Exercise first, or eat breakfast before exercise? The age-old debate continues after results were published from a recent study.
Those who are “Team Eat-First” have stated that food prior to physical activity helps to boost blood sugar and give you the fuel you need for a good workout; it can also help an individual from feeling dizzy and fatigued while working out.
Meanwhile “Team Eat-After” states that individuals can burn added fat if they eat after exercising.
So … who’s right … who’s wrong? Below is an overview from some recent research.
CNN reported that a small study stemming from the United Kingdom is now supporting the eat-after theorists, gathering 30 overweight and obese males, who exercised before brekky, with results showing they burned twice as much fat versus those who ate breakfast and then worked out. The study period lasted six weeks.
While the “eat-after” group of men didn’t lose as much weight as their “eat-before” participants (although both groups did lose similar amounts of pounds), they did experience some positive impacts around health. In fact, skipping breakfast before exercising made their muscles more responsive to insulin, which decreased their risk for heart disease and diabetes as this controls high blood sugars. The group of males that exercised prior to having breakfast also enhanced their ability around insulin response.
A University of Bath study conducted in 2017 gathered about ten males and came up with the same results. Thanks to the decreased levels of blood sugar, the “eat-after” group burned more fat. With that said, this time around, the male group that ate before physical activity burned added calories, as they did eat breakfast before exercising.
Interestingly enough, research conducted in 2010 came up with similar findings, where 28 physically active and healthy males were reviewed. One group did not partake in any fitness, while two other groups underwent extensive morning fitness routines that included cycling and running, for about four times weekly. There was one group that ate after they exercised, and one that ate before.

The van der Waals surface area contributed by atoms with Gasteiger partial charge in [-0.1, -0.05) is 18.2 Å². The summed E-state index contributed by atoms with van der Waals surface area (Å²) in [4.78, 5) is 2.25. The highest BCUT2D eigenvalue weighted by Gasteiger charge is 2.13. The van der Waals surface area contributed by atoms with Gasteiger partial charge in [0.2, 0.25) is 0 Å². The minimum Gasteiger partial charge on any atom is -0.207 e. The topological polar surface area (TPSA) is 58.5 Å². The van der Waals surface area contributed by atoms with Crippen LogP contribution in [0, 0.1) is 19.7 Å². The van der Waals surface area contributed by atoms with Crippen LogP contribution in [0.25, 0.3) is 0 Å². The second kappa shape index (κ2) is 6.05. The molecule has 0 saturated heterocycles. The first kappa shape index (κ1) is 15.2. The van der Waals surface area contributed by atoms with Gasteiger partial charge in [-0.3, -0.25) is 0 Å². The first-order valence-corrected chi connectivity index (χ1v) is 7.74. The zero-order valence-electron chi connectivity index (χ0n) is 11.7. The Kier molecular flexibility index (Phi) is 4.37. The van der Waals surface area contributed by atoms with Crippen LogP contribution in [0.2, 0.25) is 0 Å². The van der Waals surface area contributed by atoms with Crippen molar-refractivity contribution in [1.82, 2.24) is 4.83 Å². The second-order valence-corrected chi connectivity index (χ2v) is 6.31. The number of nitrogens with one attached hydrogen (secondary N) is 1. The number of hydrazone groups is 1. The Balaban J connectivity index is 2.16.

The group with no activity gained weight (no surprise there); however, those males that ate brekky before fitness also gained weight, while the group who exercised and then ate after maintained their weight, kept blood sugar levels in good shape, and lost fat.
So, could it be “Team Eat-After” for the win? While all the studies reviewed above did analyze smaller groups, perhaps more research is needed with a larger participant pool.
With that said, should you decide to go full throttle with an exercise routine, ensure you are drinking water while exercising and staying hydrated. It’s also important to ensure you eat a meal (breakfast) within 15 to 30 minutes, post-workout, and you may want to organize something with a 4:1 carb-to-high-protein ratio. Some good examples of this are: trail mix, a banana with peanut butter, or perhaps some low-fat Greek yogurt and fruit.
Regardless, exercise is an important factor to incorporate to ensure a healthy lifestyle; therefore, whether you choose to eat a meal before you work out, or exercise as soon as you wake up and eat breakfast after, the key to all this is getting some physical activity into your day.